This was only the second time these organizations had hosted a joint employer event. Across two days, employers were given a firsthand look at the mission of the Air Force Reserve and Air National Guard and their impact on our nation’s defense and local economies. Employers even took the sky alongside Indiana’s military leaders to discuss their reservists’ and guardsmen’s roles.

Copley said the experience was incredibly eye-opening, energizing and humbling. She said she took away a new awareness of the sacrifices and commitments these service members make, in addition to carrying out their roles in the workforce.

“We were both honored to be there, and I walked away hugely proud of our armed service members and motivated to support them,” Copley said. “Our military business is made up of roughly 30% veterans, and there’s definitely an affinity to protecting these warfighters. There’s a huge alignment in our industry with these veterans across skills, capabilities, and work ethic.”

The pair were nominated by Brian DeGennaro, vice president of Sales/Business Development and Marketing for Unison, who said he chose two employees who are strong advocates for veterans. DeGennaro recently retired from the U.S. Air Force after over 25 years of military service and continues to be a strong advocate for the Veteran’s Network at GE.

“I wanted to provide them a perspective of what a day in the life of a reservist or guardsmen does while they are on their weekend or annual tours,” DeGennaro said. “The GE employees that also serve in the reserves or National Guard have large responsibilities in their military roles, and I wanted to afford GE leaders an opportunity to see firsthand what these reservists and guardsmen do and bring to GE.”

Burns, who recently celebrated 20-years at GE across multiple businesses has been with GE Aerospace more than 5 years now, where he previously served as CFO for Avionics and Engineering.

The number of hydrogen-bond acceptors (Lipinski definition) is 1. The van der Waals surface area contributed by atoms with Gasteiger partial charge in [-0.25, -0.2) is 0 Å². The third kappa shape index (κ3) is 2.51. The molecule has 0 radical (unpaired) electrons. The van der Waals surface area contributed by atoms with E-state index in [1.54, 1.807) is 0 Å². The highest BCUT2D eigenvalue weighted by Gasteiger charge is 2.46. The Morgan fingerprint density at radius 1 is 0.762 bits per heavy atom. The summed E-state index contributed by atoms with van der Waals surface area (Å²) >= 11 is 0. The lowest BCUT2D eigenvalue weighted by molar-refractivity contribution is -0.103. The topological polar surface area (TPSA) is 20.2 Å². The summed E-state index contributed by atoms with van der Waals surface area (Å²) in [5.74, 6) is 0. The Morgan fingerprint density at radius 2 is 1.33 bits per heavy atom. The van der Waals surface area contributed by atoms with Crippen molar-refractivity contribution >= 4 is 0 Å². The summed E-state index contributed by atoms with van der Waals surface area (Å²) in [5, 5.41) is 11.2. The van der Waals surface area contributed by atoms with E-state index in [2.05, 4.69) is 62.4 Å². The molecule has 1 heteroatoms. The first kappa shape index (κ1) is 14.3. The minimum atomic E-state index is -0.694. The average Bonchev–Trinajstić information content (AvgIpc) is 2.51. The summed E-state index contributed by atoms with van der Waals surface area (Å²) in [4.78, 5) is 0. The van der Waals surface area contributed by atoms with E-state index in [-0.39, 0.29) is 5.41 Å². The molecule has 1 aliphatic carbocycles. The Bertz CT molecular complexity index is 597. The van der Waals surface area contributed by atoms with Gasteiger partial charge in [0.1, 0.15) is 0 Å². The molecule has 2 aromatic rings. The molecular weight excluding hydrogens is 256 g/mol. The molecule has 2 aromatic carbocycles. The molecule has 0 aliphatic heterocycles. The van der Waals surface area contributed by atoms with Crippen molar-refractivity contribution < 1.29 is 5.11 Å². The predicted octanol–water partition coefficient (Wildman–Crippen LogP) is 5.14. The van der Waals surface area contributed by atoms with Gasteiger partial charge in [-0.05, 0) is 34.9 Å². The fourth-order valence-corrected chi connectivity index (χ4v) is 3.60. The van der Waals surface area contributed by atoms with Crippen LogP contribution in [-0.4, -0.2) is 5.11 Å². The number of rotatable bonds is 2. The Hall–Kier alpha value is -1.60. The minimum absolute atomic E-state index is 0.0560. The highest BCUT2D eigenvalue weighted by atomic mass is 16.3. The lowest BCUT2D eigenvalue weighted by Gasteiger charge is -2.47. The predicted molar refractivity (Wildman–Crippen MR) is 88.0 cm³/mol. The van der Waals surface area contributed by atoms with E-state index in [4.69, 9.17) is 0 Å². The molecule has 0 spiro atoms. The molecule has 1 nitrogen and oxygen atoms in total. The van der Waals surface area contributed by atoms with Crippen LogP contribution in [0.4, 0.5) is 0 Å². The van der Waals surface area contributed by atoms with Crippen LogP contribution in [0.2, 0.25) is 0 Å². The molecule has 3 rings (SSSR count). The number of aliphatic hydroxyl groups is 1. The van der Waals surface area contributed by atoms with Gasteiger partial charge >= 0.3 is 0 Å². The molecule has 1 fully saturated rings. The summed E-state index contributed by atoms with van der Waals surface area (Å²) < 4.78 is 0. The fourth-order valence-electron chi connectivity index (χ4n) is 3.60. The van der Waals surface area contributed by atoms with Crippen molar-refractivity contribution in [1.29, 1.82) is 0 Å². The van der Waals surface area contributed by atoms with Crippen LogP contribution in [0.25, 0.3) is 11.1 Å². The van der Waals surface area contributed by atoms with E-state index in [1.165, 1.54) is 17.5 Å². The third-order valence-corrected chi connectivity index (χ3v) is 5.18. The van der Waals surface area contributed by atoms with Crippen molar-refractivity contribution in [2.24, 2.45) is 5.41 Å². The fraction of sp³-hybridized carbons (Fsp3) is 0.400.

From left to right: Copley with Air Force Master Sgt. Courtney Werth Assistant Chief Boom of the 72nd Air Refueling Squadron, boom operator; Air Force Staff Sgt. Aaron Longgood, Planner for 434th Operations Support Squadron, boom operator.

“It’s the intellectual curiosity that keeps me here,” Burns said. “There’s a willingness of people to teach you as long as you show that curiosity, and I genuinely enjoy the people I get to work with.”

Copley’s 32-year career at GE has spanned across GE businesses including GE Aerospace, GE Transportation, GE Healthcare, and GE Plastics.

“In this company, I feel that anything is possible and our careers are a journey,” Copley said. “I am thankful for my experiences working across multiple GE businesses. And I walked away from this experience even more proud of GE Aerospace’s commitment to supporting and powering our military, including GE’s commitment to hiring Veterans. The National Guard and Reserve are essential to the strength of the nation and the well-being of our communities.”

*CFM International, which produces the CFM56, is a 50-50 joint company between GE and Safran Aircraft Engines.